ATLANTA— Statins appear to lower risk of amputation and death in veterans with peripheral artery disease (PAD), according to a recent study.

The research presented at the American Heart Association’s Arteriosclerosis, Thrombosis and Vascular Biology | Peripheral Vascular Disease 2016 Scientific Sessions in Nashville, TN, also noted that the higher the dose of the cholesterol-lowering drugs, the lower the risks.1

“PAD, a narrowing of the peripheral arteries to the legs, stomach, arms and head, is the next cardiovascular epidemic. It is poorly recognized and not adequately treated compared to heart disease—and research is lacking on the optimal use of statins for PAD patients,” explained lead author Shipra Arya, MD, SM, of the Atlanta VAMC and Emory University School of Medicine in Atlanta.

For the study, researchers compiled health information and health status from the VA’s database for more than 208,000 veterans with PAD. During an average 5.2 years of follow-up, researchers identified those on statin medications (and the dosage) around the time of PAD diagnosis and followed the veterans to assess their risk of amputation or death.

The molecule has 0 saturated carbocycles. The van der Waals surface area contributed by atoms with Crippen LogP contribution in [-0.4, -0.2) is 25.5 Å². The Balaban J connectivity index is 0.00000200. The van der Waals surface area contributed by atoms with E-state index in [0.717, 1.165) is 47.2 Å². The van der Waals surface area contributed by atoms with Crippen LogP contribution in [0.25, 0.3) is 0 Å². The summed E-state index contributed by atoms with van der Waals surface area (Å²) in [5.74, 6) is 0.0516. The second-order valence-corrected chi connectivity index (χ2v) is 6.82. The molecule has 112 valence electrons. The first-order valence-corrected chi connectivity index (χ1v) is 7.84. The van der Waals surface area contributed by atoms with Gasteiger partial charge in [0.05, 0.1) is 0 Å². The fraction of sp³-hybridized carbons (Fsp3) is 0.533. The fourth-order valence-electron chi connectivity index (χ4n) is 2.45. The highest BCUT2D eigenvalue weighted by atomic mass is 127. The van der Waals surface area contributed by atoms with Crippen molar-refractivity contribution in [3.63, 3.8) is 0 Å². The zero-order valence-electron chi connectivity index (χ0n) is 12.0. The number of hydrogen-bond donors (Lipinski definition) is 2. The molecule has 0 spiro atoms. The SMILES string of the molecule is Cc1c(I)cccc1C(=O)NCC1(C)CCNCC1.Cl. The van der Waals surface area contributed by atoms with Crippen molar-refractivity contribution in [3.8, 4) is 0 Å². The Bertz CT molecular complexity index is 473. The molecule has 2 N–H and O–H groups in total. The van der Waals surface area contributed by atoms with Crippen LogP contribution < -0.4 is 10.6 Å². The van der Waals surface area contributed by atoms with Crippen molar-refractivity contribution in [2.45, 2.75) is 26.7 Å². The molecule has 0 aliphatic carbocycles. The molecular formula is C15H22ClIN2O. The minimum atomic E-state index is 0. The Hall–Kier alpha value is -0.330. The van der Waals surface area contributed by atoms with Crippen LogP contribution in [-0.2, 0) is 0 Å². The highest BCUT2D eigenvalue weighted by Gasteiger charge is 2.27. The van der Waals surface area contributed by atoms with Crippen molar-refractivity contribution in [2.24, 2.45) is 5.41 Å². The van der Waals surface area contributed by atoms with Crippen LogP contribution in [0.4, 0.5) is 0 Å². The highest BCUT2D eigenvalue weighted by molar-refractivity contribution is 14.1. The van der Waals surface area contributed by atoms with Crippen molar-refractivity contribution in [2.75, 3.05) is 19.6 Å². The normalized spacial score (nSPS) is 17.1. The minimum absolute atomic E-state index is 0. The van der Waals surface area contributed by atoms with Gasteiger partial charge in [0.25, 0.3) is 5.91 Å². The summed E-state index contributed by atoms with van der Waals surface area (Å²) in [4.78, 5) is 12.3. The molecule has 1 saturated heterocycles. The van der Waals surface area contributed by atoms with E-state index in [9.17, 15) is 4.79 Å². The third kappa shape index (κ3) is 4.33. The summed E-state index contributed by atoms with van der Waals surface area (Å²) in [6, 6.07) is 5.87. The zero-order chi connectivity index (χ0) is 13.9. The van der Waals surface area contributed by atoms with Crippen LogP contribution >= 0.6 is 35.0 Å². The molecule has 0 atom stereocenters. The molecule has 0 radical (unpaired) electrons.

Patients were classified into three groups—those taking high doses of statins, low to moderate statin doses and no statins.

Results indicate a 33% lower risk of amputation and 29% lower risk of death among PAD patients taking high doses of statins, compared to those taking no statins. For PAD patients taking low to moderate doses compared to a cohort not on statins, a 22% lower risk of amputation and death was identified.

“Ours is one of the largest population-based studies on PAD and suggests patients who have been diagnosed with PAD should be considered for placement on high dose statins upon diagnosis if they can tolerate it, along with other medical management, including smoking cessation, antiplatelet therapy and a walking program,” Arya added.

  1. Arya S, Khakharia A, Binney ZO, et al. Statins have a dose-dependent effect on amputation risk and survival in peripheral arterial disease (PAD) patients. Presented at: Arteriosclerosis, Thrombosis, and Vascular Biology | Peripheral Vascular Disease 2016 Scientific Sessions. May 6, 2016. Nashville, TN.